A RETIRED counsellor from Edgware has returned from Sri Lanka after spending three weeks helping children with disabilities and mental health needs.

Anna Felice, from King's Drive, visited schools in the Puttalam District of north-west Sri Lanka to raise awareness of the needs of disabled youngsters in the area.

The work was part of a programme run by Asian People’s Disability Alliance (APDA), funded by the Department for International Development and Voluntary Services Overseas.

Ms Felice said: “The visit changed my life. I was absolutely amazed at the extent of the distress, hardship and mental problems I found in the children of all ages, from pre-school to teenagers.

"The problems here are many, with the children’s parents either both having died or working out of the country. The children have very little food, unhygienic living conditions and some even have drug and alcohol conditions.

“Although I was only out there for three weeks, I felt that my small contribution changed the lives of the children there.

"My work involved helping the children with positive role-playing and drama re-enactment so that the children could come to terms with difficult aspects of their lives.“ Born in Sri Lanka of Dutch and English descent, Ms Felice travelled to England in 1965 and set up home in Edgware 22 years ago.

After taking early retirement, she worked as a volunteer with Victim Support in Barnet for six years, and went on to work for five years at Barnet Bereavement. She graduated with a diploma in counselling from Middlesex University in 2004.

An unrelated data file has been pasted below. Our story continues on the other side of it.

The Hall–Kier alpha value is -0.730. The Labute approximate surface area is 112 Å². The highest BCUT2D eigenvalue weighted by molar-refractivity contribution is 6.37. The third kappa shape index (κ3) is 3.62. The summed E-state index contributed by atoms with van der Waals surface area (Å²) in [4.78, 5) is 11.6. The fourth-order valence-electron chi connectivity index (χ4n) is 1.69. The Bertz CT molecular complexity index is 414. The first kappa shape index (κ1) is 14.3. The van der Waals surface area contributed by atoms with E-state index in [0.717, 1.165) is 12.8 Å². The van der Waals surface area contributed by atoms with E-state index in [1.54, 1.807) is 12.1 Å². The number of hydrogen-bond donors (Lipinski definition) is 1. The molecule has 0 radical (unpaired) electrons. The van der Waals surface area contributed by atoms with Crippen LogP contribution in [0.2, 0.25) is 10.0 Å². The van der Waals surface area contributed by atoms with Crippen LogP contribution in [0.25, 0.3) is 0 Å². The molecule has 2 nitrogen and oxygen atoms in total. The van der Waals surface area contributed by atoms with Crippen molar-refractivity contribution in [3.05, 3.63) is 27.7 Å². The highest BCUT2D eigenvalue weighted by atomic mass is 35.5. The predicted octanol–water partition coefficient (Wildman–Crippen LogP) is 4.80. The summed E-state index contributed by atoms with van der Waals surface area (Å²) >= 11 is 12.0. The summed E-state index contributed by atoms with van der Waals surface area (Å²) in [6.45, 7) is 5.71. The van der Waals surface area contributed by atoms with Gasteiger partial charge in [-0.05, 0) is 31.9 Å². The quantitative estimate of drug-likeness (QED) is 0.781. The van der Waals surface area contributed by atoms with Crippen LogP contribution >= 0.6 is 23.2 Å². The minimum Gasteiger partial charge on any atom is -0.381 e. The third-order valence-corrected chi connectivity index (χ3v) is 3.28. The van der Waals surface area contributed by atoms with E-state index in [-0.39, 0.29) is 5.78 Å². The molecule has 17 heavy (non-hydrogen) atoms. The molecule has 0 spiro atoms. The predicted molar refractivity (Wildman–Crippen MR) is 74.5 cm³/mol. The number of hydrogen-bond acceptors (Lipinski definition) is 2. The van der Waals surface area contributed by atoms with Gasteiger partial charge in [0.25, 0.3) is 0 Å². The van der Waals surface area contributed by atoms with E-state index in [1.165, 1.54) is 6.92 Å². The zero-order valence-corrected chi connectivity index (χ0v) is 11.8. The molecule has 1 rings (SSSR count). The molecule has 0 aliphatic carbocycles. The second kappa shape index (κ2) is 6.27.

Ms Felice said she chose to travel to Sri Lanka after becoming inspired by the work of APDA, a charity that aims to help Asian people with disabilities, of all faiths, cultures and backgrounds.

One of APDA’s chief aims is to support the development of Sri Lanka to help bring its people out of poverty and lessen its dependence on overseas aid.

Michael Jeewa, CEO of APDA, said: "In Asia, disabled people have the most problems, whether it's little or no education, poverty, or poor physical and mental health.

"The need is even greater after disaster and conflict, when the lives of disabled people worsen and many people acquire disability.

"Our work there involves sending health, education and business professionals, mainly from Asia, to provide training to help disabled people improve their health, skills and ability so they can earn money and live independently.“

To find out more about APDA, contact Icky Hasnain at Asian People’s Disability Alliance on 0208 902 2113 or ickyhasnainapda@yahoo.co.uk.